Message from the President
We hope you are enjoying the milder weather, and for those who watched it, that you enjoyed the recent FIFA Women’s World Cup. Even for those who didn’t follow it closely, it would be difficult to be unaware that one of the stand-out matches of the championship was between Australia and France. While neither team ultimately made it to the final, both the Matildas and Les Bleues can be proud of their respective performances and for what they – and all the teams – achieved for women’s sport during this championship.
In this edition of the newsletter, you will find details of the recently published French Australian Review 74, as well as write ups of some recent events, including the Bastille Day French Festival in Melbourne, the 26th consecutive Bastille weekend at Tillermans Restaurant in New South Wales, and the latest Melbourne Salon. Also included is a summary of the developing French-Australian collaboration on gender equality, as part of the very welcome improved relations between our two governments.
This edition also includes a profile of new committee member Dr Briony Neilson, and the usual links to various French-related exhibitions, events, news articles and other items which we hope are of interest. Please note the article (in French) on the movement against the decision to remove les bouquinistes de Paris from the banks of the Seine for the Olympic Games in 2024; should you wish to add your name to the petition, the link is provided.
Please send through any suggestions and/or contributions for the newsletter to . Your feedback and ideas are always welcome.
Recent publication of The French Australian Review no. 74
Issue 74 of The French Australian Review has just been published. It is a fascinating issue with articles by both French and Australian writers and researchers.
This issue begins with Eric Berti’s response to Ivan Barko’s article in The French Australian Review, number 73, on Australia’s love-hate relationship with France. M. Berti was Consul-Général of France in Sydney from 2012 to 2015. He has returned to Paris where he is currently the internal mediator of the French Government’s Ministère des affaires étrangères and an Officier de la réserve citoyenne de la Marine française. In his opinion piece he presents his personal point of view on the vagaries of French-Australian relations. ISFAR greatly values the continuing interest and support of M. Berti.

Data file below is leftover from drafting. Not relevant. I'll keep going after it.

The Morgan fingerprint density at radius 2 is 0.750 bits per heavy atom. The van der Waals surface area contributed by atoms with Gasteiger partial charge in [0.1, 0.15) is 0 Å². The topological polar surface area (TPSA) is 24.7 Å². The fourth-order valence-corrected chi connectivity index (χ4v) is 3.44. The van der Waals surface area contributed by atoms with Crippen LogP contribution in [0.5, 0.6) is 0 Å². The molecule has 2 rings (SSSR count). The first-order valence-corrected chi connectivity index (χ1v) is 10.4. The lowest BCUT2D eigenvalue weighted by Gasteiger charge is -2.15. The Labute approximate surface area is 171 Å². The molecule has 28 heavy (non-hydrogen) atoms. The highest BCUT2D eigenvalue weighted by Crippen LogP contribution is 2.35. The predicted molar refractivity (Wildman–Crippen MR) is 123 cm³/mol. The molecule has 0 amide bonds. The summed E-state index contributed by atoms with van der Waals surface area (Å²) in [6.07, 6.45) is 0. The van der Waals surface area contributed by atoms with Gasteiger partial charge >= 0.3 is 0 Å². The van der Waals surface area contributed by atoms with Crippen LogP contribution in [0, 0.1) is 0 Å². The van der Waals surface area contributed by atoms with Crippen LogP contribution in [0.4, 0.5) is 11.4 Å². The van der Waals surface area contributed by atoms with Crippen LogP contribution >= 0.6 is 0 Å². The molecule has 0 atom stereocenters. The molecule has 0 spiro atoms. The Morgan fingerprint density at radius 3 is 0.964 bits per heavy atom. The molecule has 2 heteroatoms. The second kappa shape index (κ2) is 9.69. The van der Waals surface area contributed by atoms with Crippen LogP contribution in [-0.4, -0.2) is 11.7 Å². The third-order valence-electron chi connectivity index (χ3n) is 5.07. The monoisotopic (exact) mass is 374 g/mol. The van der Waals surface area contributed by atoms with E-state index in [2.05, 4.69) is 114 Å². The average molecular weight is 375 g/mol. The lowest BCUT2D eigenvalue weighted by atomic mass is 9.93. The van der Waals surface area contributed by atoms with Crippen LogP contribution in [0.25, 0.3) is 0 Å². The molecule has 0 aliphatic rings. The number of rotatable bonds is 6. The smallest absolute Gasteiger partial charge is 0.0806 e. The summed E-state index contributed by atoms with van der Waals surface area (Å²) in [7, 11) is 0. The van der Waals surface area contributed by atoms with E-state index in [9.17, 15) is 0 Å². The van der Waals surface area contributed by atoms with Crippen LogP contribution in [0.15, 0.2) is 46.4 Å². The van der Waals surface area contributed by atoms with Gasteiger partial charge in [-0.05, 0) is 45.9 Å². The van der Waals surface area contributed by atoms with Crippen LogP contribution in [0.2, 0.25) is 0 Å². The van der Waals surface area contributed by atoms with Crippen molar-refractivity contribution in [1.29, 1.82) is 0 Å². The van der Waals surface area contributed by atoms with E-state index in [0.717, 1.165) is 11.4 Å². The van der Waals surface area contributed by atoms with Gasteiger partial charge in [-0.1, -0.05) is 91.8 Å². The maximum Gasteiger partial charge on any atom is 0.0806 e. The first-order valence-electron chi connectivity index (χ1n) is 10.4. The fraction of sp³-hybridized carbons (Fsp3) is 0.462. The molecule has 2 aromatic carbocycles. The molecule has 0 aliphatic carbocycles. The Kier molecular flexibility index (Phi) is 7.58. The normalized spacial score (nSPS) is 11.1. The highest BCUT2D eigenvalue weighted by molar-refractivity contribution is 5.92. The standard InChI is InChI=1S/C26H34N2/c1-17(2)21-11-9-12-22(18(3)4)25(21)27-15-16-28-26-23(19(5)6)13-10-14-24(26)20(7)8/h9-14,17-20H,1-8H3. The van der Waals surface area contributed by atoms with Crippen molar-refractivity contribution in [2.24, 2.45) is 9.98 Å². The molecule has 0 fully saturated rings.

An article by Paul Kiem introduces the Huyber and Loureiro families as a ‘Case Study in the History of Australia’s French Connection’. Their social and cultural influences on Australia, especially during the decades around Federation, were significant, and exemplified through the writings of Jessie Couvreur (Tasma) and the paintings of Artur Loureiro. The second part of their story will appear in the next issue of the journal.
Elizabeth Rechniewski has written an article on Louise Michel, who was deported to Noumea in the 1870s for her role in the Paris Commune. During her seven years in New Caledonia, she came to know the Kanak people very well and wrote about them, their culture and their land, and she recorded many of their stories. The article documents the role of the deportees in setting up the first theatres in Noumea and the islands – interestingly, some of the plays were written by deportees and Rechniewski’s article focuses on a play that Louise Michel probably wrote in New Caledonia but which was not published until after her death in 1905. In the play, Civilisation : [Scènes de la vie des primitifs au 20e siècle], Michel addresses directly and satirically the nature of the ‘civilisation’ that the Europeans have brought to the Pacific.
Of significant interest is the article by highly respected French anthropologist Barbara Glowczeski, who has worked with the Warlpiri people since the mid-seventies. Her article ‘From Academic Heritage to Aboriginal Priorities: Anthropological Responsibilities’, describes how she began this work and its subsequent development, stressing the fact that she has always believed in the importance of giving precedence to Aboriginal priorities rather than to academic trends.